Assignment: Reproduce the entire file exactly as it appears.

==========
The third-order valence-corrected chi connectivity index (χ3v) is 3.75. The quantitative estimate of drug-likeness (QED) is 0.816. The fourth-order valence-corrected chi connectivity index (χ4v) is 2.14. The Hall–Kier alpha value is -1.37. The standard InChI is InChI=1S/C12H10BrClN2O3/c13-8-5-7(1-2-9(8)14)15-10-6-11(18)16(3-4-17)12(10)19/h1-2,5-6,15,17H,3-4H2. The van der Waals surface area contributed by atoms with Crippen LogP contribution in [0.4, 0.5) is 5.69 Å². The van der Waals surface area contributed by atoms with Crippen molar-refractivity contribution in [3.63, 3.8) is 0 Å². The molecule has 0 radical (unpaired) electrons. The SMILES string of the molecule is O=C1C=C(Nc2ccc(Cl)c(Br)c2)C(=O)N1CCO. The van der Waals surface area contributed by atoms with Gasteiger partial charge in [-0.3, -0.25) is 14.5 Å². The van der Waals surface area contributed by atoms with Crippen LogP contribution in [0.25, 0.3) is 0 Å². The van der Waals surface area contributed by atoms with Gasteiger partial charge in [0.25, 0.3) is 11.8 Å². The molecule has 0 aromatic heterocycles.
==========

The third-order valence-corrected chi connectivity index (χ3v) is 3.75. The quantitative estimate of drug-likeness (QED) is 0.816. The fourth-order valence-corrected chi connectivity index (χ4v) is 2.14. The Hall–Kier alpha value is -1.37. The standard InChI is InChI=1S/C12H10BrClN2O3/c13-8-5-7(1-2-9(8)14)15-10-6-11(18)16(3-4-17)12(10)19/h1-2,5-6,15,17H,3-4H2. The van der Waals surface area contributed by atoms with Crippen LogP contribution in [0.4, 0.5) is 5.69 Å². The van der Waals surface area contributed by atoms with Crippen molar-refractivity contribution in [3.63, 3.8) is 0 Å². The molecule has 0 radical (unpaired) electrons. The SMILES string of the molecule is O=C1C=C(Nc2ccc(Cl)c(Br)c2)C(=O)N1CCO. The van der Waals surface area contributed by atoms with Gasteiger partial charge in [-0.3, -0.25) is 14.5 Å². The van der Waals surface area contributed by atoms with Crippen LogP contribution in [0.25, 0.3) is 0 Å². The van der Waals surface area contributed by atoms with Gasteiger partial charge in [0.25, 0.3) is 11.8 Å². The molecule has 0 aromatic heterocycles.